Gender

Gender and Climate Change

Over the last decade, tremendous progress has been made by the global community in recognizing the differentiated causes and impacts of climate change and considering proactive, effective, inclusive, gender-responsive solutions.
Roots for the Future

IUCN Global Gender Office works extensively at the intersection of climate change and gender concerns. Because climate change and gender are both cross-cutting themes, they overlap within various sectors, including energy, water, cities, adaptation, mitigation, and finance. IUCN GGO explores these themes in Roots for the Future: The landscape and way forward on climate change. 

Roots for the Future

Over the last decade, tremendous progress has been made by the global community in recognizing the differentiated causes and impacts of climate change and considering proactive, effective, inclusive, gender-responsive solutions. IUCN Global Gender Office, under the auspices of the Global Gender and Climate Alliance (GGCA), and in collaboration with a wide range of authors and reviewers, including members and allies of the GGCA recently published Roots for the Future: the Landscape and Way Forward on Gender and Climate Change, which presents the latest research, data, strategies, and results on gender and climate change policymaking and programming.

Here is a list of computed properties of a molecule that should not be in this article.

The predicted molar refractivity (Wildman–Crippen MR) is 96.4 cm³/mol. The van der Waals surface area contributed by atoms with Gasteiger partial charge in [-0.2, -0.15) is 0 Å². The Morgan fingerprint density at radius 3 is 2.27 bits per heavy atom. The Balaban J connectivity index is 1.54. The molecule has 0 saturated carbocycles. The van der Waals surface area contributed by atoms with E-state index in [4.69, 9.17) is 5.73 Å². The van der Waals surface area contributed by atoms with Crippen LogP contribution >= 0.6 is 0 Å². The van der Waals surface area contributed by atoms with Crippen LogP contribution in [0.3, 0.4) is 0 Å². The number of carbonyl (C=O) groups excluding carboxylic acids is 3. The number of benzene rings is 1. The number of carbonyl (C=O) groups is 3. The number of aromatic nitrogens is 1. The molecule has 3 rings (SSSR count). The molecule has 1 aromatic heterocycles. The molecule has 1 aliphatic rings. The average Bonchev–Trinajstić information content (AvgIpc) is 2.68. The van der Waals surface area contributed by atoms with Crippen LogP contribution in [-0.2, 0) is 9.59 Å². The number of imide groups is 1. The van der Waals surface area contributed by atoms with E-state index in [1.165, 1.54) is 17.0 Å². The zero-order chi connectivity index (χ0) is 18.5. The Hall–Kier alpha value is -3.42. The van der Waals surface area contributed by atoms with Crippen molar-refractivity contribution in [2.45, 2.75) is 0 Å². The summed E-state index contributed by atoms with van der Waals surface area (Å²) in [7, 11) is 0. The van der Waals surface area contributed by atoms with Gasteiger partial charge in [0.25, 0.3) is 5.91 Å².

Governments’ National Gender and Climate Action Plans

Gender Action Plans have become particularly useful to governments seeking to ensure their national climate change strategies and programmes are gender-responsive and harmonious across sectors. GGO has supported many governments through processes to create Climate Change Gender Action Plans (ccGAPs). The Art of Implementation: Gender Strategies Transforming National and Regional Climate Change Decision Making summarizes the ccGAP process and spotlights countries’ sector-specific activities.

ccGAP

The Climate Change Gender Action Plans are nationally recognized strategies with a unique methodology for training and building the capacity of women and women’s organizations on the linkages between gender and climate change. This is done through a series of workshop trainings with local women identified as leaders in their communities, and also with women’s advocacy organizations that support their rights and development, not only in the environmental sector but across sectors to increase their knowledge on these issues.

Around the world, ccGAPs are beginning to reveal the transformative potential of gender equality: in Mozambique, the ccGAP was the catalyst for the inclusion of gender equality measures in the development of the country’s Strategic Program for Climate Resilience under the Climate Investment Funds; in Jordan, the ccGAP inspired the government to declare gender equality as a national priority in the country’s response to climate change and pledged to make gender a primary consideration in the country’s third National Communication to the UNFCCC, as well as created a permanent seat for women groups at the national climate change decision body; at the regional level, the League of Arab States and the Central America Integration System (SICA) have incorporated a gender approach in their climate change planning for the first time.

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